Thursday, July 20, 2017

Good Behavior for Memoirists

Blogging is nonfiction, creative journalism, sometimes fiction, and sometimes it's memoir on the hoof. 
A big question for me when I'm writing about my life is how to handle other people in it.

I usually don't write much about other people because I don't want to use them, or get them wrong. 
(I don't much like writing such as David Sedaris's that relies on using other people's intimate lives for material.) 
But some people are integral to my life, like my father, and I do want to talk about that, and about them. Then I wrestle with how much I need to expose them in writing to get my story across.

What I wrote yesterday, for instance, was a lot longer to start, with examples to illustrate what I meant by my father not always being "nice." But then I figured my main point was that I couldn't trust him to be nice, and now that he's dead, I'm released from that problem; you could fill in the blanks for the details, which don't much matter.

I'd hesitated to write about that at all, but I was surprised when I told a friend who'd had a good relationship with her late parents that my father's death had improved our relationship, and she burst out, "Me too!"
So, I figure it's A Thing, but not a thing people say much––and maybe simply because of that, it's worth saying, and I should say it.
So I did.

The obituary my sister wrote for our father is a good example of how unreliable memoir is. She didn't end up using Wordsworth, but she did write about our father almost soley from her perspective, with a result so glowing I can barely see the man I knew through it. 

Fair enough, it was far more important to her, so I just offered a little editing. I didn't much care what she wrote until she e-mailed the obit to friends, saying we had written it together.
Aargh! Then I was angry that she would present her experience as mine. No!
It was a great reminder of how I want to be careful about how I write about other people.

From Tracy Kidder's Good Prose: The Art of Nonfiction
Some Basic Rules of Good Behavior for the Memoirist
Say difficult things. Including difficult facts.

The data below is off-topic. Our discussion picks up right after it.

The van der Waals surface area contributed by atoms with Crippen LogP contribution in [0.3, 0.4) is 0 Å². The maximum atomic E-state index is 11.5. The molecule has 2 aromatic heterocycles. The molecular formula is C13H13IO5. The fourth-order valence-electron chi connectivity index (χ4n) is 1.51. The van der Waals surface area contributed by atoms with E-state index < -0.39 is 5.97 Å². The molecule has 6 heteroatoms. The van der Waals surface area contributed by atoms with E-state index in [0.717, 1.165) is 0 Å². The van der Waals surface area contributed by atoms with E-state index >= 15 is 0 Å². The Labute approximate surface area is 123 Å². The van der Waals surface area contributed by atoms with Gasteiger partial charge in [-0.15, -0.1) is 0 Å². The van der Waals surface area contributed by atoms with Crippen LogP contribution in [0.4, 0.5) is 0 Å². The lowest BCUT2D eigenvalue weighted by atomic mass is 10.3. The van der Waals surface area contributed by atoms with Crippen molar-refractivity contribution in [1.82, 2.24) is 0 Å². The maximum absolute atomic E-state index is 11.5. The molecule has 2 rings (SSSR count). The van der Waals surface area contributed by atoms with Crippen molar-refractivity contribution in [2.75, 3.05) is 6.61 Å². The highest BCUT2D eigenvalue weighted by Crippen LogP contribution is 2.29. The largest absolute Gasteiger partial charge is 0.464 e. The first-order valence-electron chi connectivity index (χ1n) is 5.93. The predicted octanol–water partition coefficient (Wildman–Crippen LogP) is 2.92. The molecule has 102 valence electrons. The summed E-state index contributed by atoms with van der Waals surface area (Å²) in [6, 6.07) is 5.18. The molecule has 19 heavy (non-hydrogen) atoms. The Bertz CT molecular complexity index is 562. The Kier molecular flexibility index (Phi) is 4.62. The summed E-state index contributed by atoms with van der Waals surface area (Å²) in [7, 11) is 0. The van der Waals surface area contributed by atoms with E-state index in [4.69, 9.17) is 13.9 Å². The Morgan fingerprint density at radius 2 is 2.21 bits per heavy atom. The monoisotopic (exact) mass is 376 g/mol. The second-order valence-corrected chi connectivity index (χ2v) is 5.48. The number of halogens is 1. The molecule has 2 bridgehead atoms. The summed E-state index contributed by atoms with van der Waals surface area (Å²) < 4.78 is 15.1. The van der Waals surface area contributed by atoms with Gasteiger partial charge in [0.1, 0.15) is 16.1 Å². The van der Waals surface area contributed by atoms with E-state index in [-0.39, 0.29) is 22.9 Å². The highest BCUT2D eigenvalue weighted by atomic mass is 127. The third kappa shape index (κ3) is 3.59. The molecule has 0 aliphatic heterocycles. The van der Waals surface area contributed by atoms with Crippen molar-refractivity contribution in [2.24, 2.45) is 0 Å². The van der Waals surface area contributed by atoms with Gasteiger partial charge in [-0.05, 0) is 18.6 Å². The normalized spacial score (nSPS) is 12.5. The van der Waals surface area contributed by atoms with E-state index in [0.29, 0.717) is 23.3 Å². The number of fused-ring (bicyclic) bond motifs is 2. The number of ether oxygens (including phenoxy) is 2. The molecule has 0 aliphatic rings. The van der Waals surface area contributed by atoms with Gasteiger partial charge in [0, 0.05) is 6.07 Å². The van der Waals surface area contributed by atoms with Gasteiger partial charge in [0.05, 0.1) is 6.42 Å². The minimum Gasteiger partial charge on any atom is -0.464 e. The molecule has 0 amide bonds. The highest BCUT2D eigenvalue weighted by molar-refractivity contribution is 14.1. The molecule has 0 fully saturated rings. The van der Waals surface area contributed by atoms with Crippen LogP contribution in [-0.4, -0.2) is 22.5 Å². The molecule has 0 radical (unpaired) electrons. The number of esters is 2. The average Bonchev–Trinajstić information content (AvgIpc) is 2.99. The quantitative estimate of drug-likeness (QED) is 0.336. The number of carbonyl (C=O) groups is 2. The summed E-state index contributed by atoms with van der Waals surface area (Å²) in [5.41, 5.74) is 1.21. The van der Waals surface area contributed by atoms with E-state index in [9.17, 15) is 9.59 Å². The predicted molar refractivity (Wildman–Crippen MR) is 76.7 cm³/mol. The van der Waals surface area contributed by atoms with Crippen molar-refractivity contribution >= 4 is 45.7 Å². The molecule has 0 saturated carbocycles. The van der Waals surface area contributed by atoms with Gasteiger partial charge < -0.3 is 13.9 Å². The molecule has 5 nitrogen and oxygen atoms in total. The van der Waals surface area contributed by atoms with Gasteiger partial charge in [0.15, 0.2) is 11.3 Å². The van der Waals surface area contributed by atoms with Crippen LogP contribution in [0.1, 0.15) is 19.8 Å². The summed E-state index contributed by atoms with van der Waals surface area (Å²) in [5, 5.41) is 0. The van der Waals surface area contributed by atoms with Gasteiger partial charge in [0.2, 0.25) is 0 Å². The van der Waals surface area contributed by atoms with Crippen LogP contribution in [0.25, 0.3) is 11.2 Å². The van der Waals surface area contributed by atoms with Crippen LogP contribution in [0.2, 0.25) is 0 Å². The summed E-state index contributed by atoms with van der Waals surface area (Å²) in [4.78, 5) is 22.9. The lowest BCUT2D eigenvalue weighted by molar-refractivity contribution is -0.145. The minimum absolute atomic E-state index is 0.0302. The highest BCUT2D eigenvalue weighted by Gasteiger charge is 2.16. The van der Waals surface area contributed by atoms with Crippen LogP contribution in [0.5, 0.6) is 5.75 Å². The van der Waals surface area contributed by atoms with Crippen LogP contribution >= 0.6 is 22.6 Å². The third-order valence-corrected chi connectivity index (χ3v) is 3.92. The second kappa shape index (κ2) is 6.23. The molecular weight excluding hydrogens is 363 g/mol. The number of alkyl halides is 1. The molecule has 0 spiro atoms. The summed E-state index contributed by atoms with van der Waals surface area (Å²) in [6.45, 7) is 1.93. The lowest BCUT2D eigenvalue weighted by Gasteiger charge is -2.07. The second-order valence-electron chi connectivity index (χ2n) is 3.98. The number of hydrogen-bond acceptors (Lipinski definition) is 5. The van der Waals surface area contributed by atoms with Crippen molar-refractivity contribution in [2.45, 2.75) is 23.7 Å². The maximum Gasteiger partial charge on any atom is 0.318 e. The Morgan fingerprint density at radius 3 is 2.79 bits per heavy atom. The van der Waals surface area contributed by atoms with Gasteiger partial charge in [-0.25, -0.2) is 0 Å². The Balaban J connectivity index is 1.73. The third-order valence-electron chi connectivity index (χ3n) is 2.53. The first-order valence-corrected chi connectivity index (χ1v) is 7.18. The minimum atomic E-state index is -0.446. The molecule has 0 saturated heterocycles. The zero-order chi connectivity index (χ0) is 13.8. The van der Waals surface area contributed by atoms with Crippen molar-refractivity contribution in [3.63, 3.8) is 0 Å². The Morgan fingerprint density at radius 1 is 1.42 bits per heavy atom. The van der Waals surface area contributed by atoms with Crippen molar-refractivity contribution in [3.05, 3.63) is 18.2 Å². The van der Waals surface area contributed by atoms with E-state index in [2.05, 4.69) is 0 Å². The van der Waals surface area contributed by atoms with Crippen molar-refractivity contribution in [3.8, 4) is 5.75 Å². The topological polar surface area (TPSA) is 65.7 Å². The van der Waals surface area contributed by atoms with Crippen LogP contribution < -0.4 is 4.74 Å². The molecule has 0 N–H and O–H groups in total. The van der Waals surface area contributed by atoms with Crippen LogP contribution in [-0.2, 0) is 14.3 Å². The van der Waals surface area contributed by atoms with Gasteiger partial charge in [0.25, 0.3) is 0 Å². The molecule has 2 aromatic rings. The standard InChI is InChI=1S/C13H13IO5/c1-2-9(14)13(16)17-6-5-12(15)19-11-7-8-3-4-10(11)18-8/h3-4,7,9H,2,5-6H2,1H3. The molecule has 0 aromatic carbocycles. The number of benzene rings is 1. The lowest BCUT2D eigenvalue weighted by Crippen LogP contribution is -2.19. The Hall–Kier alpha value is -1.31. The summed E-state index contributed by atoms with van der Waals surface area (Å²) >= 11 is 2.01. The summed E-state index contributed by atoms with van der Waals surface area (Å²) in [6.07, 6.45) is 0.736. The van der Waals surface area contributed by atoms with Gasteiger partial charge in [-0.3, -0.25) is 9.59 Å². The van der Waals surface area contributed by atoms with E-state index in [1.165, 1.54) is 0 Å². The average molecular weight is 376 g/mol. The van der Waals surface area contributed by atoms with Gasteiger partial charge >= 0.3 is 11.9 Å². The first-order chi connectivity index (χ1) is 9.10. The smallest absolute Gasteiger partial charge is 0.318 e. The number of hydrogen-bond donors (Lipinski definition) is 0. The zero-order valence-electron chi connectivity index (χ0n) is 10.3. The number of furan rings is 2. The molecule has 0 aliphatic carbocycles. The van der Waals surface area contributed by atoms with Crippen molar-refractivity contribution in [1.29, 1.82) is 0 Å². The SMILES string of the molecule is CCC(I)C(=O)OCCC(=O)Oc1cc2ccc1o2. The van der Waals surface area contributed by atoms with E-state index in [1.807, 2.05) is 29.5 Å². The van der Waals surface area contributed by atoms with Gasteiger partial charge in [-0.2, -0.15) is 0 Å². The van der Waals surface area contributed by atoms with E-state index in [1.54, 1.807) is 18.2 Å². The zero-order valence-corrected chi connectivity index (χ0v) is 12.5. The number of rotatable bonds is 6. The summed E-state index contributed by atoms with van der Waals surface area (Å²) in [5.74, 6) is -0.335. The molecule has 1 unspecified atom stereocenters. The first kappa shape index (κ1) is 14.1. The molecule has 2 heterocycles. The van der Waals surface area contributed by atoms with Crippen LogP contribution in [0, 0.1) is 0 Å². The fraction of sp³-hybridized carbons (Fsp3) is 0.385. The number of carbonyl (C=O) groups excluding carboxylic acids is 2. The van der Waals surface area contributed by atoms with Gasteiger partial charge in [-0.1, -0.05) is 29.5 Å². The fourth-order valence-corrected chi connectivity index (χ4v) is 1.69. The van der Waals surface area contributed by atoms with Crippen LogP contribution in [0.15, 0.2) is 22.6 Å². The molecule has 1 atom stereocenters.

Be harder on yourself than you are on others. The Golden Rule isn't much use in memoir. Inevitably you will not portray others just as they would like to be portrayed. But you can at least remember that the game is rigged: only you are playing voluntarily.

Try to accept the fact that you are, in company with everyone else, in part a comic figure.

Stick to the facts.


gz said...

and my facts can be different from your facts because we arrive from a different direction.

Frex said...

BINGO, gz!
So true---and which facts we select, and which we leave out, make a huge difference too.

ArtSparker said...

Ha, my brother insisted on writing an obituary for my father, which seemed to give him great satisfaction, just as he insisted on my former father being dressed in a suit for cremation (he avoided being involved in the actually dressing, but we (women) in the room had to ask for his (my brother's) help with the tie.

Anonymous said...

My step father died many years ago. Lets say he was a fully rounded person with flaws and some good points. I didn't actually like him much, but since I had already left home that didn't matter. I watched in amazement over the following years how Mum reinvented him. She forgot all his annoying and horrible ways and solely remembered his good points. It was most odd! I think we do tend to focus on the good bits and filter out the arguements and upsets. It's part of grieving I think. With my own Dad I focus on his gentleness, his love of walking and gardening, his gentle humour, I down play how his pretentiouness and social climbing wife irritated the beejeebas out of me. That's life.